Winning the Future — China invests billions in Canadian oil sands while bureaucrats squabble and anti energy activist get arrested Houston Chronicle (9/19/11) reports: As U.S. companies look toward oil riches in northern Canada, they’re encountering increasing competition – as well as some much-needed cash infusions – from the Far East…U.S. and Canadian companies have dominated Alberta’s oil sands for decades. Now, though, Chinese firms are rushing to snap up Canadian oil sands resources and invest in ongoing projects – to the tune of $15 billion in the past 18 months in Alberta alone…They are motivated by a desire to jump into one of the world’s lowest-risk oil investments and to quench the exploding energy demands of Asian markets – even though getting the product from Canada to Asia is just a pipe dream now…The foreign funding can help pay for what research firm IHS CERA estimates will be $100 billion in spending on oil sands projects over the next decade…And for a growing number of U.S. oil companies, many based in Houston, the infusion of Chinese cash in Canadian projects is welcome funding for some capital-intensive oil sands projects…”Many of the actual oil companies – no matter where they are from – are very interested in partnering,” said Jackie Forrest, the Calgary, Alberta-based head of oil sands research for IHS CERA. “That can help raise capital and, in some cases, also bring expertise and knowledge to the partnership.”…Most of the recent deals have been by Chinese companies buying shares in existing projects. For instance, Sinopec spent $4.65 billion last year buying ConocoPhillips’ 9 percent stake in Syncrude Canada Ltd., the world’s biggest oil sands producer. And earlier this summer, state-owned CNOOC spent $2.1 billion acquiring the bankrupt OPTI Canada, whose main asset was a 35 percent working interest in Nexen’s Long Lake oil sands project in Alberta.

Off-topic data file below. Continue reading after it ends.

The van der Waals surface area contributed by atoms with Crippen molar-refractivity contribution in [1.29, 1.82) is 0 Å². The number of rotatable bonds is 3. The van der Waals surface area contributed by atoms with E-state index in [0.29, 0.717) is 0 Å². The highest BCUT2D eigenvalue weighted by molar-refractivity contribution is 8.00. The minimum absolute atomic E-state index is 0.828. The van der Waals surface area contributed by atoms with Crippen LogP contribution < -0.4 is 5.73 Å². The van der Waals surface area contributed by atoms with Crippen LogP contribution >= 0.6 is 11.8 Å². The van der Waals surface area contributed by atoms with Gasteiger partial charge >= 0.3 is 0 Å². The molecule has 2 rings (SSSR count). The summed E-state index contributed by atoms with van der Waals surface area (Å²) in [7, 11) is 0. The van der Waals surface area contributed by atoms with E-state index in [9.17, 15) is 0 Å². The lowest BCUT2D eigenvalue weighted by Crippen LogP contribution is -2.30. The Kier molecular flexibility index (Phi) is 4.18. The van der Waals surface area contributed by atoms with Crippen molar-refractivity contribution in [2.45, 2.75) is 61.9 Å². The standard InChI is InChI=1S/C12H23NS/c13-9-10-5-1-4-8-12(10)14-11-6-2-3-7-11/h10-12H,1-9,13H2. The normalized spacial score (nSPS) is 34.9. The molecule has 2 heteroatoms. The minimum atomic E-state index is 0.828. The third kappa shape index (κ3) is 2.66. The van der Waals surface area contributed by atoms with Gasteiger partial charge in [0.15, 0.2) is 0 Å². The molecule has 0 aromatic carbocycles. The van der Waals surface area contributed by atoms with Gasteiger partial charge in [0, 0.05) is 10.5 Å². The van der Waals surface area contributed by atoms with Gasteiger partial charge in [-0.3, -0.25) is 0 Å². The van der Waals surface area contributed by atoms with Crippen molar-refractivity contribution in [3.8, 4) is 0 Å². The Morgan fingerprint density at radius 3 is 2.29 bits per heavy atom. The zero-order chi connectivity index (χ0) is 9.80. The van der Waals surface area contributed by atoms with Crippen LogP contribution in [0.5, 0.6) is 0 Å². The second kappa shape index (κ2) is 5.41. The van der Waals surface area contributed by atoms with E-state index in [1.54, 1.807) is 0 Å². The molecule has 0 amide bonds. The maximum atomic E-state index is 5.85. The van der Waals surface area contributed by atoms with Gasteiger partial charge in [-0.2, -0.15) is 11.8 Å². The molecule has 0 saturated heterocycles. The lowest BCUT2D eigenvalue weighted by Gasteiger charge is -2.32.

This Houstonian is sad he doesn’t have a job with Solyndra and wants to know if Obama can bring the ‘green energy future’ to Texas Houston Chronicle (9/19/11) reports: With a Valero refinery in the background, environmental activists gathered in Hartmann Park in east Houston Sunday to protest the Keystone XL pipeline, which they say will lead to more pollution in smog-filled Houston….”The rest of the country gets to have a green energy future, but not this community,” Leslie Fields, the Sierra Club’s national environmental justice director, told a group of about 30 protesters who earlier marched the streets of the Manchester community. “This community is going to become a sacrifice zone. Why is that?”…The proposed 1,700-mile pipeline would carry oil from Alberta’s controversial tar sands to refineries in Houston and Port Arthur…Environmental concern…Like protesters around the nation, the Houston group is concerned that tar sands oil emits more greenhouse gases than conventional crude oil. They also worry it would endanger groundwater in states along the route…Bryan Parras, a founder of Houston-based Texas Environmental Justice Advocacy Services, noted that it’s often poorer, minority communities who end up living near refineries and are most impacted by pollution produced by an industry that drives Houston’s economy. Residents of the area have high rates of asthma and cancer, he said…”This is going to lead to more health problems,” he said, noting that many of those who live in the area can’t afford to move, much less afford health insurance. “No matter how many jobs you create, it’s not worth the health problems children growing up here will have to deal with.”…Shawn Howard, a spokesman for TransCanada, which is building the Keystone project, however, says the claim that tar sands oil will mean higher emissions is exaggerated…”If people really want to focus on reducing emissions, 80 to 90 percent of emissions come from burning fossil fuel products such as using gasoline in our cars,” he said, adding that the pipeline is being built to meet market demand. “Refiners on the Gulf Coast approached us. That’s why we’re building this.”…Backers of the pipeline say it will lower reliance on oil from the volatile Middle East and create jobs, as well as provide energy security.